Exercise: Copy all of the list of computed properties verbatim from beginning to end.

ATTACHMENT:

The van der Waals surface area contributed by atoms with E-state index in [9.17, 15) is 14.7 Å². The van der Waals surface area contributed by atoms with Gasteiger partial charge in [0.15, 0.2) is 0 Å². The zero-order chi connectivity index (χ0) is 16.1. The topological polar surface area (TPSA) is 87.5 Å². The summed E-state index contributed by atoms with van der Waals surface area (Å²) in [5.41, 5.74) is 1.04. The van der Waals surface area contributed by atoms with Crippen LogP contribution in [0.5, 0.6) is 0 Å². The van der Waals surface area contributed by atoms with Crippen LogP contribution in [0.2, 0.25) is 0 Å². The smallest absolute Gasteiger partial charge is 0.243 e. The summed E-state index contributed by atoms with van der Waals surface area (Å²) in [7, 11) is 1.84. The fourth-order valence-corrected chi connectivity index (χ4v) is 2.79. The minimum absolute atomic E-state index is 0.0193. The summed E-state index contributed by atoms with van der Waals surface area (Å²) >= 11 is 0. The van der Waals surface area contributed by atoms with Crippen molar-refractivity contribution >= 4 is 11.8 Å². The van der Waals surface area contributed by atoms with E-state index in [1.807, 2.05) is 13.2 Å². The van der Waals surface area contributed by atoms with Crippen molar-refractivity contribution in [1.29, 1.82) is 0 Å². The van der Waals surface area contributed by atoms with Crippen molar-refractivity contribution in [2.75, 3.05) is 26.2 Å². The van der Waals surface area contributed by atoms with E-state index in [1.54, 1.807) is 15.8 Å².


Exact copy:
The van der Waals surface area contributed by atoms with E-state index in [9.17, 15) is 14.7 Å². The van der Waals surface area contributed by atoms with Gasteiger partial charge in [0.15, 0.2) is 0 Å². The zero-order chi connectivity index (χ0) is 16.1. The topological polar surface area (TPSA) is 87.5 Å². The summed E-state index contributed by atoms with van der Waals surface area (Å²) in [5.41, 5.74) is 1.04. The van der Waals surface area contributed by atoms with Crippen LogP contribution in [0.5, 0.6) is 0 Å². The van der Waals surface area contributed by atoms with Crippen LogP contribution in [0.2, 0.25) is 0 Å². The smallest absolute Gasteiger partial charge is 0.243 e. The summed E-state index contributed by atoms with van der Waals surface area (Å²) in [7, 11) is 1.84. The fourth-order valence-corrected chi connectivity index (χ4v) is 2.79. The minimum absolute atomic E-state index is 0.0193. The summed E-state index contributed by atoms with van der Waals surface area (Å²) >= 11 is 0. The van der Waals surface area contributed by atoms with Crippen molar-refractivity contribution >= 4 is 11.8 Å². The van der Waals surface area contributed by atoms with E-state index in [1.807, 2.05) is 13.2 Å². The van der Waals surface area contributed by atoms with Crippen molar-refractivity contribution in [1.29, 1.82) is 0 Å². The van der Waals surface area contributed by atoms with Crippen molar-refractivity contribution in [2.75, 3.05) is 26.2 Å². The van der Waals surface area contributed by atoms with E-state index in [1.54, 1.807) is 15.8 Å².